The land south of the mouth of the Columbia River in what is now the state of Oregon was originally inhabited by the Clatsop Indians. After signing a treaty with the United States in 1851 in which they ceded much of their land to the U.S., a Presidential executive order reserved the area presently known as Fort Stevens for military purposes.
The fort, which was constructed in 1863-1864, was named Fort Stevens in honor of Isaac Stevens, the first territorial governor of Washington. During his reign, Stevens arrogantly imposed a series of treaties on the Indian nations of the territory which led to a series of Indian wars. From an Indian viewpoint, Stevens was known for his bigotry, racism, and inability to understand any culture other than his own.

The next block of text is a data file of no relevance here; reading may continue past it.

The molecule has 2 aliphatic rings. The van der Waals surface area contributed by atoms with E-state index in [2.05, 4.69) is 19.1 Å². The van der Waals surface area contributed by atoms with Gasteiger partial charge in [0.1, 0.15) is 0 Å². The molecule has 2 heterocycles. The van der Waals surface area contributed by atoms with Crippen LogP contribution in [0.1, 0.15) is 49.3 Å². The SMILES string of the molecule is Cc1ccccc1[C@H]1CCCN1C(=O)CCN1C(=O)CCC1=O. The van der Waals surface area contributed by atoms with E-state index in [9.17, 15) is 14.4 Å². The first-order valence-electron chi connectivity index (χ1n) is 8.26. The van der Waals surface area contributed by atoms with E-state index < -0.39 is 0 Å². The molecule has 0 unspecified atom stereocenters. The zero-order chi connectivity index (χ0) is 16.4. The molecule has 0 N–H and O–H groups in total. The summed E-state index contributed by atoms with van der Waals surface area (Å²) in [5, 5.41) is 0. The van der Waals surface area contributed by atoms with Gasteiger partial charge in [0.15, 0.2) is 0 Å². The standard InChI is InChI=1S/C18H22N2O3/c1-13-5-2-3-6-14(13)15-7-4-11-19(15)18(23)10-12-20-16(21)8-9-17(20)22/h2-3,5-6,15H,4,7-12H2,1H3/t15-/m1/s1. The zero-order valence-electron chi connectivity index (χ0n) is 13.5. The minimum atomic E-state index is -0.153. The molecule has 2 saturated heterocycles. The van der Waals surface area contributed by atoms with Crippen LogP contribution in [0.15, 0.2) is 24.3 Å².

The United States, concerned about protecting the mouth of the Columbia River from foreign enemies, completed construction of Battery Russell in 1904. Named for Bvt. Major Gen. David A. Russell, the battery was armed with 10-inch disappearing rifles. These rifles had 35-foot barrels. During World War II, Battery Russell came under fire from a Japanese submarine, but could not return fire because the submarine was out of the range of its obsolete guns. It was deactivated in 1944.
Today, Battery Russell is a part of Fort Stevens State Park and tourists can be found wandering through the cement ruins reminiscent of European castles and ancient Roman edifices. Like the ancient Roman ruins, it will stand in 2,000 years as a monument to American civilization and its achievements. It is also listed a site of exceptional paranormal activity. Shown below are some photographs of the ruins.